Geoff Cooper, RGN, DMS, PGCert (Clinical Governance).
Senior Clinical Risk Manager, Winchester and Eastleigh Healthcare NHS Trust, Winchester, Hampshire
The National Service Framework for Older People (Department of Health, 2001a) has the stated aim: ‘To reduce the number of falls which result in serious injury and ensure effective treatment and rehabilitation for those who have fallen.’
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We knew from the literature that falls among older inpatients are common and result in morbidity, loss of confidence, and higher health-care costs (Oliver et al, 1997). Falls result in serious injuries and are the leading cause of death from injury among people over 75 in the UK (Oakley et al, 1996).
Like Moore et al (1996) we felt that the identification of the patient at risk is the first step in falls prevention. Risk assessment assists staff in targeting patients at risk and in choosing appropriate individualised preventive strategies. Our initial objective therefore was to review the literature and identify an appropriate risk assessment tool that had good predictive value and which was validated for use in an acute trust.
There is much published literature on the difficulties of developing valid risk assessment scales for pressure sores, which seems highly relevant to the development of a falls scale.
Having identified a number of published works on falls-risk assessments we wanted to critically appraise them for validity and predictability. Fortunately for us almost all of the authors addressed the issue of validity in their reflective discussions and many were very frank about their perceptions of the limitations of their own works.
In addition to their general observations on validity some of the authors also commented on their tool’s validity in different clinical settings mostly, it has to be said, to urge caution with regard to the likely generalisability of their assessment tool.
While validity and predictability are key elements in the design of a risk assessment so too is the ability to use it in the clinical area. Conley et al (1999) rejected a very detailed tool on the grounds that it was too lengthy. Moore et al (1996) suggested that nurses frequently see the tools as being just ‘another piece of paper’, offer little advantage over their own clinical judgement and, understandably, are concerned about having less time available to deliver patient care.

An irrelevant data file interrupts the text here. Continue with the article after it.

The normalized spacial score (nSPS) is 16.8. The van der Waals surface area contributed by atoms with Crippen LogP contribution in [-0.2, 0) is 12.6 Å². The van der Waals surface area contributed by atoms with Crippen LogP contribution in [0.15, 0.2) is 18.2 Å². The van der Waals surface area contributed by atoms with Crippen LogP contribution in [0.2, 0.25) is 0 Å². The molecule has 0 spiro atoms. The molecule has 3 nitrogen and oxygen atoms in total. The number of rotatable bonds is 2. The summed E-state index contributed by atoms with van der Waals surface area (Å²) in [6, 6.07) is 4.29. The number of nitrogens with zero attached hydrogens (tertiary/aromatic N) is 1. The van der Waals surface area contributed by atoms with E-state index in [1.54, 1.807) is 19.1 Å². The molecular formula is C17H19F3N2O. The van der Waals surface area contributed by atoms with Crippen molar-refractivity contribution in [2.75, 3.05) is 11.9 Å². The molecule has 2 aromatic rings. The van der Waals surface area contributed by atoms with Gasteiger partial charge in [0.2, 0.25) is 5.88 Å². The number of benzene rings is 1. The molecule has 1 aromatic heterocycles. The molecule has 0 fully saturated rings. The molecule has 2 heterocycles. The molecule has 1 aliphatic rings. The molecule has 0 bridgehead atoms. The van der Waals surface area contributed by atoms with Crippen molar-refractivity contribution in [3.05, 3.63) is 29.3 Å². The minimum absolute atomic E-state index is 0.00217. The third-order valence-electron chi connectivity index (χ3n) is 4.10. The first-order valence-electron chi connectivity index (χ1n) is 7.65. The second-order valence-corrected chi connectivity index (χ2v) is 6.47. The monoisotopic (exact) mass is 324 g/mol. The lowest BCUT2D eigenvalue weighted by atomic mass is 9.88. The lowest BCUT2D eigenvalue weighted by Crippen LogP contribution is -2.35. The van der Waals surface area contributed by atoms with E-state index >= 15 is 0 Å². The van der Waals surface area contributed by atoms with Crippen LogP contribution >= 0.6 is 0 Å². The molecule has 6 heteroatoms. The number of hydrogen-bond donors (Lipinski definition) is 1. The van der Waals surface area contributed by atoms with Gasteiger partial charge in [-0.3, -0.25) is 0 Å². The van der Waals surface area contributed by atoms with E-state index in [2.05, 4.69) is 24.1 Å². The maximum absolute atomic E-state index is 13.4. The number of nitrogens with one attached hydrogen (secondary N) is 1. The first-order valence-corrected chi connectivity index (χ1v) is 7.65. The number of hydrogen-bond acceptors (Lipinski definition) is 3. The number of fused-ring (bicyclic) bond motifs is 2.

Determining an evidence-based strategy for risk assessment and falls prevention is also not helped by the current level of scientific evidence with regard to the effectiveness of preventive interventions. Oliver et al (1997) and Stetler et al (1999) raise questions about the evidence base for the falls-prevention interventions. Oliver et al (1997) argues that further study is needed to determine whether the falls of inpatients identified as high risk can be prevented by a targeted intervention. Stetler et al (1999) comments that ‘initial interventions gleaned from the falls literature were not well substantiated by science’.
Clinical risk management unit staff had defined three strategic objectives:
Our new policy document ‘Guidelines to identify patients at risk of falling’ identifies a strategy for falls prevention based on a clear, evidence-based, context. This is that falls are unwelcome but are often the inevitable consequence of encouraging patients to regain their mobility and reduce their dependence after an acute illness (Oliver et al, 1997). The policy further informs staff that, while they may see an increase in the numbers of reported falls, the incidence of serious injury will reduce if the suggested preventive strategies are followed (Stetler et al, 1999). All of this is firmly within the context of the National Service Framework for Older People (Department of Health, 2001a), which aims to ‘reduce the number of falls which result in serious injury’.
We decided to use Conley’s risk assessment tool on the basis of its development with complex acutely ill patients, and its ease of use. However, we accepted the argument that risk assessment tools are not scientific instruments for predicting the inevitable development of the risk in question. Consequently we decided not to score the risk factors but instead stated that ‘the risk of a further fall increases with the number of positive responses in the assessment’.
Our policy statement takes account of the uncertainty in the published literature about the effectiveness of preventive interventions yet seeks to provide nurses with a useful falls intervention resource. It provides a list of strategies that have been shown to minimise the risk of serious injury through falling from Oliver et al (1997) and Uden et al (1999) and groups these interventions under four main headings:
Our review of the literature identified that many authors have attempted to produce a validated falls-risk assessment tool but the result is a proliferation of different scales based on varying criteria and different definitions of a fall.
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